I have been doing laundry for other people for over twenty-two years. It can wear on a woman. For the last ten or so, I have embraced the art of cutting corners where I can in an effort to preserve my sanity.
Take my laundry room (please). I will gather the dirty clothes. I will sort them, wash them, dry them, fold them, and put them away or at the very least on the end of the owner’s bed. This task alone can be time consuming enough; I’m pretty sure I have given a solid decade of my life to the Tide Gods.
I draw the line, however, at matching socks.
Every parent knows that as soon as you have a child, something mysterious happens to socks. Much has been written about the sock vortex that forms in households across the globe once you start laundering those tiny, goldfish cracker-sized infant socks.
No matter how diligent you are, no matter how careful, socks will disappear. And if by some miracle they don’t, your children are there to remedy that. Socks are pulled off while sitting in shopping carts or strollers. They are discarded in the third row of your Suburban, only to be recovered months later covered in the coagulated remains of a long-lost sippy cup.
I’m here to bear witness to the fact this doesn’t change when they get older. I recently found a discarded and well-worn sock on my pantry shelf. If my maternal forensic decoding skills are still sharp, it appeared that my eleven year-old went in for a light afternoon snack of chips, fruit snacks, turkey jerky, and a juice box and was so overcome by the weight of additional clothing on his feet, he decided to shed the offending article (that bore the distinct eau de boy which is a cross between stale corn chips and sweat) and leave it for me to find as a courtesy. Next to the newly-emptied box of fruit snacks, of course.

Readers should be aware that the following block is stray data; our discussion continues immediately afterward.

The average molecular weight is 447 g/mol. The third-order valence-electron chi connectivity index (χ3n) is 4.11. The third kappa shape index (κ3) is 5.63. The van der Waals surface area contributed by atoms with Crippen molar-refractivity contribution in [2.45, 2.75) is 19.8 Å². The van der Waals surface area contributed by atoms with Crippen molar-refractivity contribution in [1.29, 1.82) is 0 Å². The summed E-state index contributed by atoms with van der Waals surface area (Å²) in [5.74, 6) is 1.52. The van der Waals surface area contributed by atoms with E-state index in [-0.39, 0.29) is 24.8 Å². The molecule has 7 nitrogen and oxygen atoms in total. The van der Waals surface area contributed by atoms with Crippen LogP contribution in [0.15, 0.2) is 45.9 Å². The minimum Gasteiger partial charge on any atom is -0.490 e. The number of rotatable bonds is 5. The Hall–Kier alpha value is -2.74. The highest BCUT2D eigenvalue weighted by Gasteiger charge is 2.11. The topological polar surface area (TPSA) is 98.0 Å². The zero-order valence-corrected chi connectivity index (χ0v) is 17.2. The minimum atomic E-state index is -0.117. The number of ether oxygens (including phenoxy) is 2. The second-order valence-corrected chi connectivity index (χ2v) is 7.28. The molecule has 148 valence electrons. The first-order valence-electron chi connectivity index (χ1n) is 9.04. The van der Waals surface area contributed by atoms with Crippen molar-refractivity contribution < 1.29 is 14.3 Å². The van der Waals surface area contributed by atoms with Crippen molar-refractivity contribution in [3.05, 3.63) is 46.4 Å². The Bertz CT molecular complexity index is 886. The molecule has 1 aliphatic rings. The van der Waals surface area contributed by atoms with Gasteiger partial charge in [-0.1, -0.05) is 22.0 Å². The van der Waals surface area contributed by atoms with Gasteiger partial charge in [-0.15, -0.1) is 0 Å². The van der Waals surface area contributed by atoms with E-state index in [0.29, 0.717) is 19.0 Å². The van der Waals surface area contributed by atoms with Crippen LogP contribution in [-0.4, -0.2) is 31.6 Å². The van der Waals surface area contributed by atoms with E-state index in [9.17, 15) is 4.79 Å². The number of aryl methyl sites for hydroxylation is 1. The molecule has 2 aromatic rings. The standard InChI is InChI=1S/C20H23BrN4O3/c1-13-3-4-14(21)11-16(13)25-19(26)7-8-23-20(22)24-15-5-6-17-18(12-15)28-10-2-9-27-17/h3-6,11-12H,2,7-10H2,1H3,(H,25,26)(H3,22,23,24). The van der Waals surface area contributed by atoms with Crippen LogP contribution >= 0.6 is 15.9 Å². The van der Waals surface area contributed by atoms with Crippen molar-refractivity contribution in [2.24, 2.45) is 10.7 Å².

My children are givers that way.
My strategy for socks is they all go into a giant bin in the laundry room. It’s up to the kids to cull through it each day. Only once has this bothered me. I was watching one of my sons play on the school playground, and noticed a rather tattered lacy ankle sock of his sister’s peeking out from his pant hem, and a baggy tube sock of his father’s pleated beneath the other. It didn’t deter me from switching up my method, however; I simply purchased a few packs of appropriately sized socks and waited for the cycle to repeat itself.
It’s important to draw firm boundaries when running a household.
My girls became so inured to wearing mismatched socks it stopped registering with me until a friend of mine called. She said her daughter had come downstairs for breakfast in egregiously clashing socks, and when she instructed her to go back and change, her daughter protested, citing my daughter’s footwear habits as something the cool girls did.
My ineptitude as a laundress was spun into social gold, thus forever cementing my policy of no matching socks.
So, PlanHero Nation, what corners are you willing to cut to save yourself time? Please share your tips in the comments.